The folks at Kodak have been rather intense this year in advertising their ink-jet printers as being less expensive to operate than those of rival manufacturers. I haven’t heard any caterwauling from rivals Epson or Brother, but the people at Hewlett-Packard’s ink-jet division, which, after all, invented the category, were none too pleased.
They proposed, and I accepted, a test: They’d send me roughly equivalent models from Kodak and HP. I’d test both and judge which is the better value. HP bought and sent a Kodak EasyShare ESP7 All-in-One Printer and also furnished the HP Photosmart C6380 printer. Both list for $199.99, though you can shave about $20 and $50 from those prices, respectively, by shopping online at Amazon.com.
That means HP wins round one on the “street” price. If I can spend $30 less on the C6380, that’s $30 in my pocket. However, many users have discovered what I learned long ago from motivational speaker Jim Rohn: It’s not what something costs, but what it’s worth.
The ESP7 offers two features not found on the HP. One is stylistic: The ESP7 sports a rather attractive black finish that I liked seeing on my desk. The other is practical: The ESP7 offers what’s known as full-duplex printing: It will print on both sides of a page automatically. That’s good when it comes to printing out reports, proposals, e-books and the like.
The C6830’s case is a silver-and-white combo that might look good in an office, but, frankly, lacks a bit compared with the Kodak unit’s design. There’s also no automatic two-sided printing; you can duplicate this manually, but it requires more than one extra step and perhaps a bit of trial and error. It would be nice to have the duplexing feature on the HP model.
Print quality is about equal for the machines. The Kodak ESP7 does a nice job on pictures, but its dedicated tray for photo-print paper holds only 4-by-6-inch paper; the HP C6830’s default photo-paper tray size is 5 by 7 inches, a substantial difference. Each firm claims its inks are better for photographic printing. Without going to a laboratory to test, I can say both units offered good print quality. The visual impact of the larger print size, however, is stunning. (To be fair, I imagine one could load larger photo-print paper in the ESP7’s main paper tray. But, like manually arranging for two-sided printing, it’s an added hassle.)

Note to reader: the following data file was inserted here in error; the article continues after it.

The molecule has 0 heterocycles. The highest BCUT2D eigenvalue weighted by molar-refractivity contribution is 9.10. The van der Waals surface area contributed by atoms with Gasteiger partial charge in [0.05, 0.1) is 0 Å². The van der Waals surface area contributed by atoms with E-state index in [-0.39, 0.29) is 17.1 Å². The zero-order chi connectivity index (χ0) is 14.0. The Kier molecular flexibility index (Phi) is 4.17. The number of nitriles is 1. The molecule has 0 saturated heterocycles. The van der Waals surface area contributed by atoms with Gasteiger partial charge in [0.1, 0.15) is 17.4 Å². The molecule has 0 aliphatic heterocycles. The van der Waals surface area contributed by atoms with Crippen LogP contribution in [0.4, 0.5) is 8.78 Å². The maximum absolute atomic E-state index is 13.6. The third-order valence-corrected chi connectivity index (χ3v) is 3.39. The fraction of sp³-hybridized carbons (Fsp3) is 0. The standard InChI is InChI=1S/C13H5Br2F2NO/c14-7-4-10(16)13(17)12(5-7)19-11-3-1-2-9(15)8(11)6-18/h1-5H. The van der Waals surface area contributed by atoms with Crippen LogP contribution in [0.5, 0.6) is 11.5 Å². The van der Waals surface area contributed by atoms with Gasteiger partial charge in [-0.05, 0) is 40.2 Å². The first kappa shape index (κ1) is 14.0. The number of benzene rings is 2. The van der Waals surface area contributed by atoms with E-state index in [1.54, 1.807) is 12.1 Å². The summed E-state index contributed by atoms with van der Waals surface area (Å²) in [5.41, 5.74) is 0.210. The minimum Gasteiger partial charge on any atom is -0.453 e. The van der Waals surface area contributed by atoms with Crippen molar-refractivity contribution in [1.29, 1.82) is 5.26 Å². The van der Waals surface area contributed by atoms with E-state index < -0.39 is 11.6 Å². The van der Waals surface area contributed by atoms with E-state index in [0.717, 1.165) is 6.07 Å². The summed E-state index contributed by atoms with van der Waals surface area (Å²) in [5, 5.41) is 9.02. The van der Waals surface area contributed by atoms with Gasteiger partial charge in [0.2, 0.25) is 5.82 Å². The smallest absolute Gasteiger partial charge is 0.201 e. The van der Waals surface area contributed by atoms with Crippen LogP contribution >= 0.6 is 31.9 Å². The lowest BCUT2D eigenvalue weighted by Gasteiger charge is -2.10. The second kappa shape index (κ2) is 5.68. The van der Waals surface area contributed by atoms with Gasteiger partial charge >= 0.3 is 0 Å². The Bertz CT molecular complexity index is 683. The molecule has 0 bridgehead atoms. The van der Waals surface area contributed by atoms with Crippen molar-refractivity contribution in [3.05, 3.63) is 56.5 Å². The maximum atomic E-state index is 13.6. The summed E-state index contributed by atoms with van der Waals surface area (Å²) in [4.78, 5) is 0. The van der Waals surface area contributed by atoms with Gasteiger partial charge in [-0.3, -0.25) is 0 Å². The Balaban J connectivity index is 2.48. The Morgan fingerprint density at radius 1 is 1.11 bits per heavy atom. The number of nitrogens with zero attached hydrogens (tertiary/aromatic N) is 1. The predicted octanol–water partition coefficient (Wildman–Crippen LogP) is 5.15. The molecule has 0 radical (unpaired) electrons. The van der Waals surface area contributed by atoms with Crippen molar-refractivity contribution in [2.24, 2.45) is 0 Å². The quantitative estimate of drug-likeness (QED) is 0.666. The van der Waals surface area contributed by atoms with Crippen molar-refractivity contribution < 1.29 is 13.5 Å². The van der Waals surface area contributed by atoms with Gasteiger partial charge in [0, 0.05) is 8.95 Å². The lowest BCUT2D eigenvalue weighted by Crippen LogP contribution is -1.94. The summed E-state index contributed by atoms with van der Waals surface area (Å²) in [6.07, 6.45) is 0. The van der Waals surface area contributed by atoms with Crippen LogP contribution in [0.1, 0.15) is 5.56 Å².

There is one notable flaw on the Kodak unit. If you’re using a Macintosh computer and have an Acrobat PDF file, you’ll need to use Apple’s Preview.app software to print it on the ESP7. There’s a glitch, which Kodak acknowledges, with printing from Adobe’s Mac software to the ESP7 machine. The HP printer, on the other hand, is blissfully free of such an impediment.
Both printers yield a fair number of “standard” text-and-graphics-filled pages before you need to change the black-ink cartridge: about 300 for the Kodak and about 250 for the HP. Replacing those cartridges, for each printer, costs $9.99, meaning its costs about 3.3 cents for the Kodak and 3.9 cents for the HP for each of those “standard” pages. Color ink yields are different, of course: Most documents don’t use as much color as black ink, and the inks tend to run out at different rates. It’s the black ink that gets you, I’ve found.
Both printers also offer Wi-Fi and Ethernet connectivity along with standard USB cabling. The Kodak offers Bluetooth as another connection option. Each printer also has a card reader that will print photos directly from a camera’s memory card and also send the photos to a connected computer. Each also has a small LCD display screen to preview photos and show printer messages and menus.
The printers also boast abilities as scanners and copiers, though I didn’t test those, specifically, in my evaluation. Neither functions as a stand-alone fax machine, but I would imagine that if connected to a computer with a modem and fax software or with a fax-via-Internet capability, you can accomplish the same thing.
So which printer to choose? It’s really a toss-up: The ESP7 offers a great-looking product, and the duplex printing feature is nice. Yet it’s a bit of a bummer that the photo tray’s paper size is limited. The HP does very well on print cost and paper sizes.
One factor in HP’s favor, in my opinion, is that with the more-established brand, you’re likely to find supplies more easily. Then again, my local Best Buy had a replacement Kodak black ink cartridge when I suddenly found myself in need.
Sigh. If I had to choose, I might go with the HP for the larger photo-paper tray. But will the HP folks forgive me for liking the Kodak as much as I did?
- What are you printing with? E-mail mkellner@ washingtontimes.com.